compounding activities. USP Chapter – CSP Microbial Contamination Risk. Levels – Low-Risk Level CSPs with Hour or Less BUD -. “1.
Patricia C. Kienle, B. Webb Lecture Award. With over invited presentations and 50 publications, she has special interests in medication safety, compounding sterile preparations, accreditation, and regulatory issues. Do you have a designated person assigned to oversee compounding? Is that person a pharmacist or a technician? Thank you! Your submission has been counted. Not true. Checking IVs is more than confirming the ingredients listed on the label.
USP 797 Guidelines & Standards
standards described USP General Chapters. ▷ At the completion The USP is the National Standard, so compounding personnel must.
These revisions differ from the existing chapter in some significant ways — both structure and content. These changes, at least some of them, will undoubtedly require the pharmacy system and processes to undergo some significant adjustments. Although, many of the variations will be easier to implement. The changes are set to become official and take effect on December 1, Public comments on these changes are no longer heard, but we can still take a look at some of the most significant changes that will take effect in less than a year.
CSP Compounded Sterile Preparation classification has witnessed a significant overhaul with these proposed changes. The current system classifies CSP as either low, medium, or high risk. The rankings are based on the number and types of manipulations in the compounding, and the sterility of the starting ingredients. In the new system, on the other hand, the classification is entirely different.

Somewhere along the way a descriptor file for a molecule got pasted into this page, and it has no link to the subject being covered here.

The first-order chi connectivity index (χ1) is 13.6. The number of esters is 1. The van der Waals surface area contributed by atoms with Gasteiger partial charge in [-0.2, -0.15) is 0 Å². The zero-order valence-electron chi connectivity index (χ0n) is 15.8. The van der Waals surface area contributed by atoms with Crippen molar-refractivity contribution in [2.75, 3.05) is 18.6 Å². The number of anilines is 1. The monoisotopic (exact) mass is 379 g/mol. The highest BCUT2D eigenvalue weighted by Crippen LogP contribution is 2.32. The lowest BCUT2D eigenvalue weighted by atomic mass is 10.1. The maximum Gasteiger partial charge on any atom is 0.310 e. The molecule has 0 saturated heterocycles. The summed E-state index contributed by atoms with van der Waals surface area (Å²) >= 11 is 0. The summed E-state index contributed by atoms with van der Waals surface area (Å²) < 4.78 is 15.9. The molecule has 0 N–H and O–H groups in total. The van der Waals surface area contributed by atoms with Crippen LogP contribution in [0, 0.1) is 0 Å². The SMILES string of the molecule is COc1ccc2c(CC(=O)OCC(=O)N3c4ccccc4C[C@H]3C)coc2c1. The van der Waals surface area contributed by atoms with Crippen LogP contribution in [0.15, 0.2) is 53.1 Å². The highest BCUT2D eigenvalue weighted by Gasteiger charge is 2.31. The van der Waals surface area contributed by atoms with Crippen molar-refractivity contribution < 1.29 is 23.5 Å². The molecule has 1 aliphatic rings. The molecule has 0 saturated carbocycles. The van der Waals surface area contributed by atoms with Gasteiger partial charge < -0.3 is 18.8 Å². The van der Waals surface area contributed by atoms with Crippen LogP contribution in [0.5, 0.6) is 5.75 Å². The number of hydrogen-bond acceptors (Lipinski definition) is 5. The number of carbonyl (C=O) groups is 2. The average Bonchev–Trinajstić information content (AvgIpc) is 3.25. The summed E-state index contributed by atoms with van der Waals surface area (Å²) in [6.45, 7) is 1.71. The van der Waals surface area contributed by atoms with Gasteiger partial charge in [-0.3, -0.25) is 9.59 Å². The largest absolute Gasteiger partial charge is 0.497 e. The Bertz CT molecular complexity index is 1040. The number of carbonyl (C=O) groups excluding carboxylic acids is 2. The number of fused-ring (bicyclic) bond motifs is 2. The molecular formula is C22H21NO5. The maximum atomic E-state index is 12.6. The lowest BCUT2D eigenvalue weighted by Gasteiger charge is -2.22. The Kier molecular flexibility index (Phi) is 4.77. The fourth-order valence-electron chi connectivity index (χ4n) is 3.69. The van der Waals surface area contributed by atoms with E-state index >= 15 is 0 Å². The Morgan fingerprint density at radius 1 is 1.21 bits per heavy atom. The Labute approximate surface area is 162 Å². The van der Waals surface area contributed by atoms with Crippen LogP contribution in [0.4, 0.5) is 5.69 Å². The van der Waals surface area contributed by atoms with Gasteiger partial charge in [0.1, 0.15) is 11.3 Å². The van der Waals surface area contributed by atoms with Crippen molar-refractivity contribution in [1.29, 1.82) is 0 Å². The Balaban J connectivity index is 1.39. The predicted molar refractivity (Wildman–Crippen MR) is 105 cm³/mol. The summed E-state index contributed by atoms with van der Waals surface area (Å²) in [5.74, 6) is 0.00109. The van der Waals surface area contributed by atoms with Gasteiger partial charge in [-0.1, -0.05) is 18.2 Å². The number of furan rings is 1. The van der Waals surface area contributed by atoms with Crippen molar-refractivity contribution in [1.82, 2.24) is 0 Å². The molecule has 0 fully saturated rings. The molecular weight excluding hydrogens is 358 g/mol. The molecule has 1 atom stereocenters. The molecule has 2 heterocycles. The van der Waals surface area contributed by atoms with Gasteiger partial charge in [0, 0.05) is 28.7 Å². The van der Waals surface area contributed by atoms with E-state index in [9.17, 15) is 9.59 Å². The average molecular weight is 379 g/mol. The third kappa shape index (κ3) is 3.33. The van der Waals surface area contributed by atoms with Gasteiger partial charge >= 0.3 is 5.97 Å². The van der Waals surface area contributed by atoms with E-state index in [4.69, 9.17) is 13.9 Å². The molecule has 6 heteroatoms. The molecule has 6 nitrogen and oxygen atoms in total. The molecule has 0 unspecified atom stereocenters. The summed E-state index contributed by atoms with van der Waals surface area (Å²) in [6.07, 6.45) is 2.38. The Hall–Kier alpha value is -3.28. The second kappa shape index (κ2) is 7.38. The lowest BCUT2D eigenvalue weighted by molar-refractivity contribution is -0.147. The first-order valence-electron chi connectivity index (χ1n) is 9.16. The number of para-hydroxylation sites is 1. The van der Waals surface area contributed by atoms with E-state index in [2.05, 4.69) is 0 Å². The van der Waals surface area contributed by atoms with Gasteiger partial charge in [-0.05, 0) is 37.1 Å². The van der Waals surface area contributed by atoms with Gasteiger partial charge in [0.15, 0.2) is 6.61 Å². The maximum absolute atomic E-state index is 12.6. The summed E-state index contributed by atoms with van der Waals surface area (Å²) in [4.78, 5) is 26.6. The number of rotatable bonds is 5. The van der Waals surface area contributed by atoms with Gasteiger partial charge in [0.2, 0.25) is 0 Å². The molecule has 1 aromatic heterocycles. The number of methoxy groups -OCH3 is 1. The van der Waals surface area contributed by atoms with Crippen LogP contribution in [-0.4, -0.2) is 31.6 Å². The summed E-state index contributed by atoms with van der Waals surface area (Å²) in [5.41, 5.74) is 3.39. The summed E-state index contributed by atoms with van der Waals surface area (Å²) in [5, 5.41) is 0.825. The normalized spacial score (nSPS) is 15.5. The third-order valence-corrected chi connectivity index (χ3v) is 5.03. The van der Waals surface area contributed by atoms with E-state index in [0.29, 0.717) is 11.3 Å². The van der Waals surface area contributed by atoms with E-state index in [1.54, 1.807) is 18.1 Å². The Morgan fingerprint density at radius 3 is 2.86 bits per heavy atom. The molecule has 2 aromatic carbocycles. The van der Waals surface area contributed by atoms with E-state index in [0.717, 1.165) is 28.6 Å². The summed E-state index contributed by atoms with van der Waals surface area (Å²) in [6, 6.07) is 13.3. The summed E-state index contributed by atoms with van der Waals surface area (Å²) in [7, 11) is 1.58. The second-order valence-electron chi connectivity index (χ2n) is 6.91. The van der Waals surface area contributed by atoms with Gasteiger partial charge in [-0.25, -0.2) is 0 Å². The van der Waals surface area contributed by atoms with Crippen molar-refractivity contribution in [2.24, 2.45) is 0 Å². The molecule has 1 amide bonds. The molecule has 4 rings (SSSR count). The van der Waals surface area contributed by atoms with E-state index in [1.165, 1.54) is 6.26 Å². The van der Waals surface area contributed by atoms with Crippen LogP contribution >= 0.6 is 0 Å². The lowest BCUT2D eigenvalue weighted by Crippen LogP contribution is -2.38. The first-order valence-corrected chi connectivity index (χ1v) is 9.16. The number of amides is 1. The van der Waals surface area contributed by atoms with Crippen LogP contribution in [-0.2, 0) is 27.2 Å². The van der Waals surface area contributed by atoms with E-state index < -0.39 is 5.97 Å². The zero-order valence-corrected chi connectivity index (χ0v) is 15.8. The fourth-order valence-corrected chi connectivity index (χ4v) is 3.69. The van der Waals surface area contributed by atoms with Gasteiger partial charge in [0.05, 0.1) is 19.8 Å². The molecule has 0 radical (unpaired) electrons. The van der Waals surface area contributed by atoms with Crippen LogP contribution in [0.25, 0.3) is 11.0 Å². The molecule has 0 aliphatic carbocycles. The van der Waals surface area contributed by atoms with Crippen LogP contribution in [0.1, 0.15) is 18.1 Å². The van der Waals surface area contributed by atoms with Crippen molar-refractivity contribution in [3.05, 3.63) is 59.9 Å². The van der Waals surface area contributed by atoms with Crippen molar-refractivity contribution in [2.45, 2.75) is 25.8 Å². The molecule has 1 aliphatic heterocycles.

The three risk system is eliminated, and a new classification system introduced. Sterile preparations are now placed in only two classes — category 1 or 2. The categories are based on the conditions in which the products are prepared. Category 1 CSPs are sterile preparations made in a segregated compounding area.
32 General Principles of Sterile Dosage Form Preparation
On June 1, , USP published revisions to. General Chapter for nonsterile compounding and General Chapter for.
The proposed chapter was open to public comments until November 30, , and is expected to become official on December 1, The proposed revision differs from the current chapter in both its structure and its content. Some of the changes are significant and will require major adjustments in pharmacy systems and processes, while other changes will be easier to accommodate. Here is a summary of some of the changes. The current chapter classifies compounded sterile preparations CSPs as low-, medium-, or high-risk level CSPs based on the sterility of the starting components and the number and types of compounding manipulations.
The proposed chapter, however, eliminates this system of classifications and instead classifies sterile preparations as either a category 1 or category 2 CSP based on the conditions under which the product was prepared. The proposed chapter also changes the system for assigning beyond-use dates to CSPs. Instead of assigning a maximum allowable BUD based on the risk level of the preparation, the proposed chapter follows a new system for assigning BUDs based on several different factors related to achieving and maintaining sterility.
The proposed guidelines allow a longer BUD for category 2 CSPs, especially those that are terminally sterilized, prepared using only sterile components, tested for sterility, or stored in refrigerated or frozen storage conditions.